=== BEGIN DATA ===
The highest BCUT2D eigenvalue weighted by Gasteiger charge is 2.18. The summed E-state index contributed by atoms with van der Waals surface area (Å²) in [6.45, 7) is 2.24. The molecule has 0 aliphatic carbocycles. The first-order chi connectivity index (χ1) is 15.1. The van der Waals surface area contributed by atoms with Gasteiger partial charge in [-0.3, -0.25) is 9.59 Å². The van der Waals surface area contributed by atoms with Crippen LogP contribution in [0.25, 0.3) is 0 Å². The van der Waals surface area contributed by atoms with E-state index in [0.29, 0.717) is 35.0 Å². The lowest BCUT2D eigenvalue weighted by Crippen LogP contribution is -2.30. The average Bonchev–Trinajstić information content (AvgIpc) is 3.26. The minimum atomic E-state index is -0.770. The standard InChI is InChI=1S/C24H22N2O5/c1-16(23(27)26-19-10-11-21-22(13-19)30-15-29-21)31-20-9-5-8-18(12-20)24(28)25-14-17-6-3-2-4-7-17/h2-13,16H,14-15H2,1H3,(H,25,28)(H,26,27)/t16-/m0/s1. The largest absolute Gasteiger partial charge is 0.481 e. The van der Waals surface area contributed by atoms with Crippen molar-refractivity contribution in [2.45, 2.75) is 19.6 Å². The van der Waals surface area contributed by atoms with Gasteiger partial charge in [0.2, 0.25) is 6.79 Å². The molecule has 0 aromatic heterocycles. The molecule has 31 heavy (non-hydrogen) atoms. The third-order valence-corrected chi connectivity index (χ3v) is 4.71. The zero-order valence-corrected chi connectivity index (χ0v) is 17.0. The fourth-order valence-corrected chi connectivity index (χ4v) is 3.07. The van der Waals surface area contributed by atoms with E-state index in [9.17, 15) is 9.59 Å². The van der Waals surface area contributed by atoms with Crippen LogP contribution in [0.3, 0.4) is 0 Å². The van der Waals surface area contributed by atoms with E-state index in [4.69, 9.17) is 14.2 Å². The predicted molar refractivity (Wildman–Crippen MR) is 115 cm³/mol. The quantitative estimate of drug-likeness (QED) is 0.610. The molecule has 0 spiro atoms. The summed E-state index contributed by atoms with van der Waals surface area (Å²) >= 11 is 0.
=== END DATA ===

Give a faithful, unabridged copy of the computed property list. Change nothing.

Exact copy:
The highest BCUT2D eigenvalue weighted by Gasteiger charge is 2.18. The summed E-state index contributed by atoms with van der Waals surface area (Å²) in [6.45, 7) is 2.24. The molecule has 0 aliphatic carbocycles. The first-order chi connectivity index (χ1) is 15.1. The van der Waals surface area contributed by atoms with Gasteiger partial charge in [-0.3, -0.25) is 9.59 Å². The van der Waals surface area contributed by atoms with Crippen LogP contribution in [0.25, 0.3) is 0 Å². The van der Waals surface area contributed by atoms with E-state index in [0.29, 0.717) is 35.0 Å². The lowest BCUT2D eigenvalue weighted by Crippen LogP contribution is -2.30. The average Bonchev–Trinajstić information content (AvgIpc) is 3.26. The minimum atomic E-state index is -0.770. The standard InChI is InChI=1S/C24H22N2O5/c1-16(23(27)26-19-10-11-21-22(13-19)30-15-29-21)31-20-9-5-8-18(12-20)24(28)25-14-17-6-3-2-4-7-17/h2-13,16H,14-15H2,1H3,(H,25,28)(H,26,27)/t16-/m0/s1. The largest absolute Gasteiger partial charge is 0.481 e. The van der Waals surface area contributed by atoms with Crippen molar-refractivity contribution in [2.45, 2.75) is 19.6 Å². The van der Waals surface area contributed by atoms with Gasteiger partial charge in [0.2, 0.25) is 6.79 Å². The molecule has 0 aromatic heterocycles. The molecule has 31 heavy (non-hydrogen) atoms. The third-order valence-corrected chi connectivity index (χ3v) is 4.71. The zero-order valence-corrected chi connectivity index (χ0v) is 17.0. The fourth-order valence-corrected chi connectivity index (χ4v) is 3.07. The van der Waals surface area contributed by atoms with E-state index in [9.17, 15) is 9.59 Å². The van der Waals surface area contributed by atoms with Crippen LogP contribution in [0.3, 0.4) is 0 Å². The van der Waals surface area contributed by atoms with E-state index in [4.69, 9.17) is 14.2 Å². The predicted molar refractivity (Wildman–Crippen MR) is 115 cm³/mol. The quantitative estimate of drug-likeness (QED) is 0.610. The molecule has 0 spiro atoms. The summed E-state index contributed by atoms with van der Waals surface area (Å²) >= 11 is 0.